Strategies for DNA Interstrand Crosslink Repair: Insights From Worms, Flies, Frogs, and Slime Molds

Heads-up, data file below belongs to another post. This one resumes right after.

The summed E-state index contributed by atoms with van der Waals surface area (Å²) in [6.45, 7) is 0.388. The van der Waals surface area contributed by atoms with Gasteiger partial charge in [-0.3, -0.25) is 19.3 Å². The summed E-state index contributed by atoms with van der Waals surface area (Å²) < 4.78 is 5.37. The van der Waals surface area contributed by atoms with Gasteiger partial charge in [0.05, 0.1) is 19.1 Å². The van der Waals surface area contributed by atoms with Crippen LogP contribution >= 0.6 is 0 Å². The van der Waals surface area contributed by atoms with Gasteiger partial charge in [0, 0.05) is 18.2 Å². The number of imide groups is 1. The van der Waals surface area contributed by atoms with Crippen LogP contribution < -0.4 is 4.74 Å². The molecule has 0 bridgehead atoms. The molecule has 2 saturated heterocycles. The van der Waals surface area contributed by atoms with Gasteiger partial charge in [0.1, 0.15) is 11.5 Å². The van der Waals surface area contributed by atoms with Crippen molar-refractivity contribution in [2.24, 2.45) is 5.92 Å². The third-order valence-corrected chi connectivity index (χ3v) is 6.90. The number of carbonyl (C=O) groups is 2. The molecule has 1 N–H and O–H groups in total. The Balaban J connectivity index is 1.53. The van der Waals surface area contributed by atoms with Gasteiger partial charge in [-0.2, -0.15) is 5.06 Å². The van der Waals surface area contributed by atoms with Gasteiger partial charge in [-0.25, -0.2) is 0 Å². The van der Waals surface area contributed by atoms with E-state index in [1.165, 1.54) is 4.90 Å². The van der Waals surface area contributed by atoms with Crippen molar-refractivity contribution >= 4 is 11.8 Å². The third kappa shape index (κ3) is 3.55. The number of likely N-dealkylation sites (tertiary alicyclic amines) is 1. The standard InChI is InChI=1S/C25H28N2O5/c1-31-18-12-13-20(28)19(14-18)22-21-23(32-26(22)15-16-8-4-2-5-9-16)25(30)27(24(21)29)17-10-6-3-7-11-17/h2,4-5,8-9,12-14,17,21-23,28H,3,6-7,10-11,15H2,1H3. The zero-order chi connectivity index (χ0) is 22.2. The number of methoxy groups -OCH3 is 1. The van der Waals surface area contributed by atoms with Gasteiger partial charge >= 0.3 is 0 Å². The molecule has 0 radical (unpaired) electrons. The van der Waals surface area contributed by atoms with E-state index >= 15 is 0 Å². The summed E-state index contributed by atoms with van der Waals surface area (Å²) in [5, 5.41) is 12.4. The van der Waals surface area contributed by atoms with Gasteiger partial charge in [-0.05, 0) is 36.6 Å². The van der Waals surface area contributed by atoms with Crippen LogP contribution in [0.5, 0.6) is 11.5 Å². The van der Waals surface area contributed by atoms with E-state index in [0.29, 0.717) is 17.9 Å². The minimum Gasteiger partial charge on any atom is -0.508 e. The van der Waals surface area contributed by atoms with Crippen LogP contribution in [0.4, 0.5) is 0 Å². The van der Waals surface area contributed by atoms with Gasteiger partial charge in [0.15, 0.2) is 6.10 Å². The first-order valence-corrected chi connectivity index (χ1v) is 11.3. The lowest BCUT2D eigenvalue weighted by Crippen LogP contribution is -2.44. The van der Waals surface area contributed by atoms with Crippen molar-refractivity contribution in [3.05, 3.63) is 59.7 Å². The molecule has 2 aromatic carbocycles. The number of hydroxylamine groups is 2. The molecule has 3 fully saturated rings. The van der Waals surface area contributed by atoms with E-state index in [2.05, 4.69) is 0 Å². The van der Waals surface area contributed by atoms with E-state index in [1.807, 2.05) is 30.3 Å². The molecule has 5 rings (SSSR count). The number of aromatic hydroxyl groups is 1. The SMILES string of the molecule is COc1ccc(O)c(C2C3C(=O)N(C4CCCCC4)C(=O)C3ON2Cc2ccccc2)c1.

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DNA interstrand crosslinks (ICLs) are complex lesions that covalently link both strands of the DNA double helix and impede essential cellular processes such as DNA replication and transcription. Recent studies suggest that multiple repair pathways are involved in their removal. Elegant genetic analysis has demonstrated that at least three distinct sets of pathways cooperate in the repair and/or bypass of ICLs in budding yeast. Although the mechanisms of ICL repair in mammals appear similar to those in yeast, important differences have been documented. In addition, mammalian crosslink repair requires other repair factors, such as the Fanconi anemia proteins, whose functions are poorly understood. Because many of these proteins are conserved in simpler metazoans, nonmammalian models have become attractive systems for studying the function(s) of key crosslink repair factors. This review discusses the contributions that various model organisms have made to the field of ICL repair. Specifically, it highlights how studies performed with C. elegans, Drosophila, Xenopus, and the social amoeba Dictyostelium serve to complement those from bacteria, yeast, and mammals. Together, these investigations have revealed that although the underlying themes of ICL repair are largely conserved, the complement of DNA repair proteins utilized and the ways in which each of the proteins is used can vary substantially between different organisms. Environ. Mol. Mutagen. 51:646-658, 2010.

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